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38. Mr. Stephen O'Brien: To ask the Secretary of State for Environment, Food and Rural Affairs if she will make a statement on her Department's estimate of costs to farmers of the proposed nitrate vulnerable zones regulations. 
Option 2 (targeted NVZ approach)£23 million.
Mr. Peter Ainsworth: To ask the Secretary of State for Environment, Food and Rural Affairs what studies she has undertaken into the proportion of nitrates leached from arable land which derive from atmospheric deposition. 
Margaret Beckett [holding answer 10 April 2002]: Atmospheric deposition of nitrogen, from the air pollutants nitrogen oxides (mainly from vehicle exhausts and industry) and ammonia (mainly from livestock manure), is measured across the UK by the National Acid Deposition Network.
Most of the nitrogen deposited in arable areas is taken up by crops during the growing season, but in late autumn and winter, a proportion is vulnerable to leaching. Studies at the Institute of Arable Crops Research have shown that atmospheric deposition usually contributes around 20 to 30 per cent. of the nitrate leached from arable land.
Atmospheric deposition is a major cause for concern in upland semi-natural habitats which are naturally adapted to receiving low supplies of nutrient nitrogen. Atmospheric deposition is largest in the uplands, where rainfall is highest. Excessive deposition can lead to adverse changes in plant diversity and, in some cases, to nitrate leaching.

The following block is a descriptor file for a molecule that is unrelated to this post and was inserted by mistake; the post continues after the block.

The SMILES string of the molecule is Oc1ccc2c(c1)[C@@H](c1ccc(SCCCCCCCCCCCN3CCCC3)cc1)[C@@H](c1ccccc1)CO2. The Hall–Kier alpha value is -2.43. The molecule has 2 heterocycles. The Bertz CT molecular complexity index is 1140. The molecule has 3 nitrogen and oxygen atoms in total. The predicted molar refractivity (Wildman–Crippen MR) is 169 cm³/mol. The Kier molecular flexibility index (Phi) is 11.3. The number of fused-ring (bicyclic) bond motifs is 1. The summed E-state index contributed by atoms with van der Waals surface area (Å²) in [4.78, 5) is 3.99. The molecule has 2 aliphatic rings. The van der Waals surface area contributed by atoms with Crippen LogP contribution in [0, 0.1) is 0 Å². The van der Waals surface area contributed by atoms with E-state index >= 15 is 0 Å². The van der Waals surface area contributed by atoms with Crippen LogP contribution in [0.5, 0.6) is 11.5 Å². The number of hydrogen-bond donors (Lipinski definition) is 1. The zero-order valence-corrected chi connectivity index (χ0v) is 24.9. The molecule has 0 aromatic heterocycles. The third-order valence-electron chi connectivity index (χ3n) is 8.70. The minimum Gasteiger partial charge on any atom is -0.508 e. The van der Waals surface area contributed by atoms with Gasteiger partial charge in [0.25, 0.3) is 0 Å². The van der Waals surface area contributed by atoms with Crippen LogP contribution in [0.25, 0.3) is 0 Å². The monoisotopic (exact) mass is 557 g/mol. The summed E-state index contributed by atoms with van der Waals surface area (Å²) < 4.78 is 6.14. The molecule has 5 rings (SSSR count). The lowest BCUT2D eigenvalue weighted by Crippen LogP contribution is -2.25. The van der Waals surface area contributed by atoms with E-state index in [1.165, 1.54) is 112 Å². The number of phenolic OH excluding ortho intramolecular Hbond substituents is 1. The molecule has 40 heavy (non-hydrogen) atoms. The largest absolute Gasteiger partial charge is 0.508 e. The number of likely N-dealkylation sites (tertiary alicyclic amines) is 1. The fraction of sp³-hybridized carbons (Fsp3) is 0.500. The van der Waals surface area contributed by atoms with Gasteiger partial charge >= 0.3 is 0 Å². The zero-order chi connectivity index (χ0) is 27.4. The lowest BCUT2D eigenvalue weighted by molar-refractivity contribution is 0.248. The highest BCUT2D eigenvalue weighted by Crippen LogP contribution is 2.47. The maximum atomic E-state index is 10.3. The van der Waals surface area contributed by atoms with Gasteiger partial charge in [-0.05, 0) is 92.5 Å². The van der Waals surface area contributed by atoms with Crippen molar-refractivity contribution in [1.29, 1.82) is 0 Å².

Under the UNECE Protocol to Abate Acidification, Eutrophication and Ground-level Ozone, and the European National Emissions Ceilings Directive, the UK is committed to further significant reductions in nitrogen oxide emissions, and to curbing ammonia emissions, from 2010. Achieving these emission reduction targets will cut the amount of nitrogen deposited onto agricultural and semi-natural land. We will publish a consultation this year seeking views on how to curb ammonia emissions.
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Mr. Peter Ainsworth: To ask the Secretary of State for Environment, Food and Rural Affairs if she will (a) determine and (b) regulate closed seasons, under the nitrate directive, on a regional basis. 
The current Action Programme does not include variations on a regional basis in England. We are considering responses received to our recent consultation on completing implementation of the Nitrates Directive which have raised this issue.
The Environment Agency will be responsible for enforcing compliance in the new areas where farmers are required to take action to reduce nitrate pollution, as well as in existing Nitrate Vulnerable Zones. The Agency propose to develop a risk based approach to enforcement, for instance by relating the frequency and nature of inspection to the risk of pollution.
Mr. Bercow: To ask the Secretary of State for Environment, Food and Rural Affairs, pursuant to her answer of 29 January 2002, Official Report, column 240W, regarding the estimated cost and value of empty properties, if all surplus empty properties have been sold within the three year guideline set down by HM Treasury.